Just wanted to write a tidbit on my short-lived Tango career. I went with the American guy and two Dutch girls I met in Uruguay to a Moulin Rouge-looking tango club called La Catedral where they have a half-hour lesson before the club becomes a club. So I found myself on the dance floor in a circle with about 30 other people and two teachers in the middle in my Tango dress and sandals (one, I didn't bring my dancing shoes, two, I was already worried about falling on my face and didn't need the extra inches of a high heel). As I was having flashbacks of my failed hip-hop team tryouts in 7th grade, we started slowly doing some individual footwork going backwards and forwards, and then they made us get into partners. The one Dutch girl and I were both solo so we just grabbed the first two guys we saw and made them dance with us. Imagine my surprise when I found out my partner was the one and only Professor Javier, Tango teacher and extraordinnaire. He's not actually famous, but he was pretty good and I apologized in advance for being "muy mal". He didn't speak much English but he attempted to instruct me in my movements and was very patient. While I was cursing at myself under my breath he was saying, "Tranqilo, tranqilo" and telling me to breathe, which suddenly became very difficult under the circumstances. In a way he was a really good partner to have because I suppose he is used to uncoordinated beginners such as myself, but I also felt so much pressure to do well that I don't think I enjoyed it as much. We'd get into a bit of a rhythm and I'd think, "Yeah, I've got the hang of this!" but then since he was leading he'd try to take me somewhere else and I would either trip on my feet, step on his, or not budge at all. My theory is that playing center back in soccer forced me to be sort of an unmoveable being (one reason I usually remained standing after a collision and am still third all-time at Oregon in yellow cards, woo!) and I'm not really able to relinquish control of my body to someone else just to have them swing me around. I tried to explain this to him and he just kind of looked at me puzzled, as if thinking, "How can this gringa play soccer and not have good feet?"

Well, oh, well. I'm really happy I did it, but I was so relieved when it was over that when I went back to the couch to sit with my friends I downed a glass of bad wine and sprawled on the couch as if I had just finished playing a half of soccer. At midnight we all cheers'd for my birthday and exchanged the kisses on the cheek that I love and the Dutch girls bought me a piece of Tiramisu. It was very sweet...

We're having a barbeque tonight and then going out after. I'm not too sure where yet, but I can almost guarantee it won't be a tango club. Who knows, maybe I'll pull a Brett Favre or Michael Jordan and come out of retirement. Unlike them, however, I can't get much worse so it'd most likely be an improvement!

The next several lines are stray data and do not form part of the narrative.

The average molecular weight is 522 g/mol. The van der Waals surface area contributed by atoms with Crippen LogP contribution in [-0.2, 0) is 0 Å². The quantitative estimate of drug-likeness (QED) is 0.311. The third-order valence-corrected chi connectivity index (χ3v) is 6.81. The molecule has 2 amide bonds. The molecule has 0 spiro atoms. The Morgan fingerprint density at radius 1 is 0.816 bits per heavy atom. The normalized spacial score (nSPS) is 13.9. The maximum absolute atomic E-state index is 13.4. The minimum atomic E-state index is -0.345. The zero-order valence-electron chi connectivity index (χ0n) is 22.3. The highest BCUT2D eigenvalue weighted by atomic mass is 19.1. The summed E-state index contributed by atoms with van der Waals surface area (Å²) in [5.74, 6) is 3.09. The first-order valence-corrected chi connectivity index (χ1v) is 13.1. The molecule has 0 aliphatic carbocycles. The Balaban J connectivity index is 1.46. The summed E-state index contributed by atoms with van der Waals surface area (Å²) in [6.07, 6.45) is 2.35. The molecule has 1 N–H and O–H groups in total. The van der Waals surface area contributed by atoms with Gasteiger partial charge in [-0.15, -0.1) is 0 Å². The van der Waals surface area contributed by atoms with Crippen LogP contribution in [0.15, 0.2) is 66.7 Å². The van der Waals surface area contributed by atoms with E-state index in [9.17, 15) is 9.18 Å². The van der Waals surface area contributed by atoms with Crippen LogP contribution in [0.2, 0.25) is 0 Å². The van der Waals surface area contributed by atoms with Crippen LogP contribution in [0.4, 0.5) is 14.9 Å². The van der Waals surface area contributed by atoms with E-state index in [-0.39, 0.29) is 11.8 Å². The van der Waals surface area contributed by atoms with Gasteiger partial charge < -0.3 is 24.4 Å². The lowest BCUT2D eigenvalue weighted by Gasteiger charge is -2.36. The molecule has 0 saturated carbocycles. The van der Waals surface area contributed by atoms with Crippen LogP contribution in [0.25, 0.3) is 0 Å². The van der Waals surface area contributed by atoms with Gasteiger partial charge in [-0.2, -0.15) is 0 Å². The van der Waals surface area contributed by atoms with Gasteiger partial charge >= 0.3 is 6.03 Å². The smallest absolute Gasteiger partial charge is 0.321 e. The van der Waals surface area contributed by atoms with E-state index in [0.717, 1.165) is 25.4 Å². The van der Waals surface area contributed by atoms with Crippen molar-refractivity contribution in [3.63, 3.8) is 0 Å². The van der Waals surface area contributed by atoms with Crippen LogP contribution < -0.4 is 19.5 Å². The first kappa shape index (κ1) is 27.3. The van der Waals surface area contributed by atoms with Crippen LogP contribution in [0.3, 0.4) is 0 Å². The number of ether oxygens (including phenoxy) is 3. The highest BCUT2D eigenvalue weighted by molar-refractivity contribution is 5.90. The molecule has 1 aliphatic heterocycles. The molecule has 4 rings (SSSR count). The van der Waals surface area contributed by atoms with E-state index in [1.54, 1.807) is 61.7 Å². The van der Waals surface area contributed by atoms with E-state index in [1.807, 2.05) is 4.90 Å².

Tuesday, April 7, 2009

It's called a "trip" for a reason

A week in Buenos Aires feels like two with all that I've done. Before I arrived I knew that there was one district I wanted to visit above all others (no, not the red light district): San Telmo. It's the sort of artisans hub with many galleries, hippie jewelry, and vintage and antique shops, or as they so originally call them here, old things (cosas viejas). I spent a day walking around that area looking in some of the galleries and shops where there is some really unique art and clothing. I've really enjoyed observing the women's fashion here with its very loose, flowing lines and usually eccentric patterns or graphic designs. A common style for women is wearing pants that somewhat resemble, and please excuse the reference, MC Hammer's parachute pants, though not quite as extreme. They don't look as bad as you might imagine, however, and after buying a pair for the hell of it I found them very comfortable. I also spent Sunday in the same area where the biggest and best street market in the city is found. The main street is blocked off from cars so that hippies, designers, artists, and street performers who come from all over can sell their merchandise and their talents.

I went to the MALBA last week as well, which is the Museum of Latinamericano Art in Buenos Aires, and that was quite a treat. The work ranged from film to painting to sculpture and mixed media and most of it was done in the past century, so it was anything but boring. My favorite piece was a sculpture designed exclusively for the space meaning it would have to be completely modified if there were any hoping of moving it. It was a set of wooden benches on multiple floors whose ends extended into vines that wound up multiple floors into other benches. The craftsmanship was really quite incredible, if you want to see it you can look on and you'll see it on the right side of the page.